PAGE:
Sunday, February 11, 2001
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Posted on: Sunday, February 11, 2001

Visitor shopping up 10 percent in 2000

By Andrew Gomes
Advertiser Staff Writer

Younger travelers and a stronger yen drove average spending by Japanese visitors up about 10 percent last year at Island retail stores over 1999, according to a new survey.

The average Japanese visitor spent $161 per day — $1,164 per stay — shopping in Hawaii last year, according to the study by local market research firm OmniTrak Group Inc.

The figures mark increases of 8.9 percent and 12.8 percent, respectively over the previous year’s figures, $148 a day and $1,032 a visit.

Valery O’Brien, marketing director for Keauhou Shopping Center owner Kamehameha Investment Corp., said she has been surprised by how much Japanese visitors are buying amid reports of instability in Japan’s economy.

"(Shopping) is still very, very popular," said O’Brien, past president of the Hawaii Hospitality Sales & Marketing Association.

She said Japanese visitors are buying both high-end and value merchandise, as in the past. "They still like the quality," she said.

According to the survey, per-person, per-day shopping expenditures rose last year after declining in 1998 and 1999.

Pat Loui, OmniTrak president, said visitors 18 to 34 years old spent significantly more, while spending among older visitors was flat. Single visitors spent more than those with families.

'Office ladies' leading

Leading the more liberal spenders were young Japanese working women, often called "office ladies," whose retail spending increased almost 25 percent, the survey showed. Loui said their impact was felt in cosmetics, women’s apparel and home furnishings.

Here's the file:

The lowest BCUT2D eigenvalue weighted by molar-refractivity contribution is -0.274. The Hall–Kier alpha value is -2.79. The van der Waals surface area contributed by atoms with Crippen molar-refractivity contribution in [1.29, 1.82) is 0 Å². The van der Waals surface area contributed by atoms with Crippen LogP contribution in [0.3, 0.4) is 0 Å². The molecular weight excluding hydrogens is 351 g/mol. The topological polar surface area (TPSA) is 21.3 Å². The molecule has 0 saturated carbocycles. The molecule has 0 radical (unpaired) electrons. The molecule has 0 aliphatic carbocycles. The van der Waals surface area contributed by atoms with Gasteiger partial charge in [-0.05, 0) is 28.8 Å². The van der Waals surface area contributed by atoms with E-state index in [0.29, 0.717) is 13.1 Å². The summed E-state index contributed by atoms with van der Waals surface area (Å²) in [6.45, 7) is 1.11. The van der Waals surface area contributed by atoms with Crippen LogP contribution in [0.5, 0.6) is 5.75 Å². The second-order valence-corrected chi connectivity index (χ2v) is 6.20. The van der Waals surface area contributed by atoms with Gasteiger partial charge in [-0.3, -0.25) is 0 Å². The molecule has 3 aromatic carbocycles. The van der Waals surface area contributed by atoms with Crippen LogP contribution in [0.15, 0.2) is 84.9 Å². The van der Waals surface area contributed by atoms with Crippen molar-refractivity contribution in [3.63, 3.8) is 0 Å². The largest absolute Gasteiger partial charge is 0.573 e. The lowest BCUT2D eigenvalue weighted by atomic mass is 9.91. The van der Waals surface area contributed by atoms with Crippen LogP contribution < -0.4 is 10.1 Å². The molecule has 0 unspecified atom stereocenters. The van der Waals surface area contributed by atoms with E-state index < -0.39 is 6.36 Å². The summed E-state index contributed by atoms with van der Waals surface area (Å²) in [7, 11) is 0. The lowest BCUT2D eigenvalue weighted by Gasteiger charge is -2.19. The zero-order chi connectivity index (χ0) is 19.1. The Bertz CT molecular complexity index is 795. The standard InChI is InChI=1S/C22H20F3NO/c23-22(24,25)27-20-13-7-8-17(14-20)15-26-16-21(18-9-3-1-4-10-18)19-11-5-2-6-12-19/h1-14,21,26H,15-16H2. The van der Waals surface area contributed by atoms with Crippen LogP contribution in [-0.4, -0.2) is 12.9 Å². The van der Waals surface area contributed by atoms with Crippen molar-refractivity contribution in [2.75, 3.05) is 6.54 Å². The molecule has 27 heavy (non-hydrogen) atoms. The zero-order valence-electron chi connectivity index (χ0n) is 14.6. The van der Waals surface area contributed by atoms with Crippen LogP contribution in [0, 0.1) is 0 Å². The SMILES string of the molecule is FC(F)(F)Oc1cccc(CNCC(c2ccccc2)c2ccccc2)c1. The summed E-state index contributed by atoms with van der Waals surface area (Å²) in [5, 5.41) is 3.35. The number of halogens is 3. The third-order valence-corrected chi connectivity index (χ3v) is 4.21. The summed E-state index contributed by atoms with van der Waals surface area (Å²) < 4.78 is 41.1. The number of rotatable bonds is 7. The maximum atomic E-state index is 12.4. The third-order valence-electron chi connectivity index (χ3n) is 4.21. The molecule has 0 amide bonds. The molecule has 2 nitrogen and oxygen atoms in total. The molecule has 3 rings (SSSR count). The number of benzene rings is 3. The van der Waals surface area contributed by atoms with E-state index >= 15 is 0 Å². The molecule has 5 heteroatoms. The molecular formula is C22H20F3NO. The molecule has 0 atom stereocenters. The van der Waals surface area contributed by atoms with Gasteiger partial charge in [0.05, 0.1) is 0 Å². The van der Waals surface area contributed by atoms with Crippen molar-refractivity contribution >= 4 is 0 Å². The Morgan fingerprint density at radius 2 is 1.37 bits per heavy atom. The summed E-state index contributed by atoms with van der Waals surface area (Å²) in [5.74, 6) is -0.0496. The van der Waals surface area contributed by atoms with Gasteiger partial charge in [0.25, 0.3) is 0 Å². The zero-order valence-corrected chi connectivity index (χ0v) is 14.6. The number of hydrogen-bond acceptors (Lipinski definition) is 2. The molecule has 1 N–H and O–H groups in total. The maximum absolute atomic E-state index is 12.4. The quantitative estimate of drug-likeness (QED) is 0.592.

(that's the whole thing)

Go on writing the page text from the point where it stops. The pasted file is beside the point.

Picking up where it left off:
" O.L.’s and the young are splurging a bit on themselves rather than buying more omiyage, or gifts, for family and friends," Loui said.

A stronger yen allowed shoppers to get more for their money. Loui said the yen exchange rate averaged 114 to the dollar in 1999, compared with 108 last year.

Also contributing to higher retail spending were perceptions that Japan’s economy was slowly improving, Loui said.

Dwight Yoshimura, general manager of Ala Moana Center, the state’s largest mall, said he believed OmniTrak’s per-person, per-day spending figure of $161 was conservative.

"We do know that they spend quite a bit of money when they come here," Yoshimura said.

The state Department of Business, Economic Development & Tourism, which surveys about 2,000 departing Japanese visitors every month, does not track visitor shopping expenditures as closely.

Preliminary unreleased figures for Japanese shopping expenditures — one component of the state’s total measure of visitor spending -- indicate retail spending was flat last year.

Kids can skew figure

But chief state economist Pearl Imada Iboshi noted that the government figure is based on the total number of Japanese visitors, including children, which can skew the per-person figure. Nearly 2 million Japanese visitors came to Hawaii last year, a 1.7 percent increase over 1999. It was not known how many of those were under 18.

OmniTrak’s survey of 300 visitors a month has a margin of error of plus or minus 1.6 percent for annual data.

From 1996 to 2000, per-person per-day shopping expenditures by Japanese visitors averaged $158 in 1996; $169 in 1997; $161 in 1998; $148 in 1999; and $161 in 2000, the survey said.

Shopping expenditures per visit to Hawaii averaged $853 in 1996; $828 in 1997; $951 in 1998; $1,032 in 1999; and $1,164 in 2000.

The study focused on retail spending: merchandise including food taken home. Restaurant, hotel, transportation and entertainment spending were excluded.

Omnitrak surveyed 3,600 Japanese visitors 18 years or older departing Honolulu International Airport in each of the last five years.

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